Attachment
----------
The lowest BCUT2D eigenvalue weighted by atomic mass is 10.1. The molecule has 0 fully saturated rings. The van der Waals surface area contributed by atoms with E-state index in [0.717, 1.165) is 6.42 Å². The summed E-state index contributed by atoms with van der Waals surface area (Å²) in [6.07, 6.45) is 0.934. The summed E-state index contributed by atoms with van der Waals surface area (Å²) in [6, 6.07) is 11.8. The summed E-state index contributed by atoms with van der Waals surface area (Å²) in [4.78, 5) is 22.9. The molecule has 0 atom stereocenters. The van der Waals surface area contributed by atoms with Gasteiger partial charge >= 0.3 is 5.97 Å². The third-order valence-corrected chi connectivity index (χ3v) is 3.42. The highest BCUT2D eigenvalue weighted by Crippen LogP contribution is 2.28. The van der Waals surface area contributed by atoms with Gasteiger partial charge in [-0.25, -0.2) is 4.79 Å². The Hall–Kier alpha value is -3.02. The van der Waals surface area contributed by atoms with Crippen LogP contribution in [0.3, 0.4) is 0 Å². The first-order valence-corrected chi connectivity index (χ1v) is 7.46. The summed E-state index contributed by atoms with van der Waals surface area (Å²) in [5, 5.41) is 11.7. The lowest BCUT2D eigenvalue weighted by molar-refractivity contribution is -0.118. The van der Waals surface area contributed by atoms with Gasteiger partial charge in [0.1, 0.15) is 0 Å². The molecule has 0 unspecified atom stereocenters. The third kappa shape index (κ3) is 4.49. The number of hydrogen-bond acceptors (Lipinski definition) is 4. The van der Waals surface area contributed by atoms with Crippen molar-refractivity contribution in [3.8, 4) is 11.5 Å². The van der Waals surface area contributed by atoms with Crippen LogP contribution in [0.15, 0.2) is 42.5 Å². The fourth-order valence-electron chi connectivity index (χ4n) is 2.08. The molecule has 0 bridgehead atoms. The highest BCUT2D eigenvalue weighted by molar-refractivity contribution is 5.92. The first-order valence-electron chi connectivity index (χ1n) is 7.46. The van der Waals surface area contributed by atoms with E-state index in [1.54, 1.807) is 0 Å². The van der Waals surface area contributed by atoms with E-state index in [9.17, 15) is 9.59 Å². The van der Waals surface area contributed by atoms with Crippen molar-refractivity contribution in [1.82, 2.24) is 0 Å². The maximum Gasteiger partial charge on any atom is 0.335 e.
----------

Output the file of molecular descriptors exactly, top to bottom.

The lowest BCUT2D eigenvalue weighted by atomic mass is 10.1. The molecule has 0 fully saturated rings. The van der Waals surface area contributed by atoms with E-state index in [0.717, 1.165) is 6.42 Å². The summed E-state index contributed by atoms with van der Waals surface area (Å²) in [6.07, 6.45) is 0.934. The summed E-state index contributed by atoms with van der Waals surface area (Å²) in [6, 6.07) is 11.8. The summed E-state index contributed by atoms with van der Waals surface area (Å²) in [4.78, 5) is 22.9. The molecule has 0 atom stereocenters. The van der Waals surface area contributed by atoms with Gasteiger partial charge >= 0.3 is 5.97 Å². The third-order valence-corrected chi connectivity index (χ3v) is 3.42. The highest BCUT2D eigenvalue weighted by Crippen LogP contribution is 2.28. The van der Waals surface area contributed by atoms with Gasteiger partial charge in [-0.25, -0.2) is 4.79 Å². The Hall–Kier alpha value is -3.02. The van der Waals surface area contributed by atoms with Crippen LogP contribution in [0.3, 0.4) is 0 Å². The first-order valence-corrected chi connectivity index (χ1v) is 7.46. The summed E-state index contributed by atoms with van der Waals surface area (Å²) in [5, 5.41) is 11.7. The lowest BCUT2D eigenvalue weighted by molar-refractivity contribution is -0.118. The van der Waals surface area contributed by atoms with Gasteiger partial charge in [0.1, 0.15) is 0 Å². The molecule has 0 unspecified atom stereocenters. The third kappa shape index (κ3) is 4.49. The number of hydrogen-bond acceptors (Lipinski definition) is 4. The van der Waals surface area contributed by atoms with Crippen molar-refractivity contribution in [3.8, 4) is 11.5 Å². The van der Waals surface area contributed by atoms with Crippen LogP contribution in [0.15, 0.2) is 42.5 Å². The fourth-order valence-electron chi connectivity index (χ4n) is 2.08. The molecule has 0 bridgehead atoms. The highest BCUT2D eigenvalue weighted by molar-refractivity contribution is 5.92. The first-order valence-electron chi connectivity index (χ1n) is 7.46. The van der Waals surface area contributed by atoms with E-state index in [1.54, 1.807) is 0 Å². The van der Waals surface area contributed by atoms with E-state index in [9.17, 15) is 9.59 Å². The van der Waals surface area contributed by atoms with Crippen molar-refractivity contribution in [1.82, 2.24) is 0 Å². The maximum Gasteiger partial charge on any atom is 0.335 e.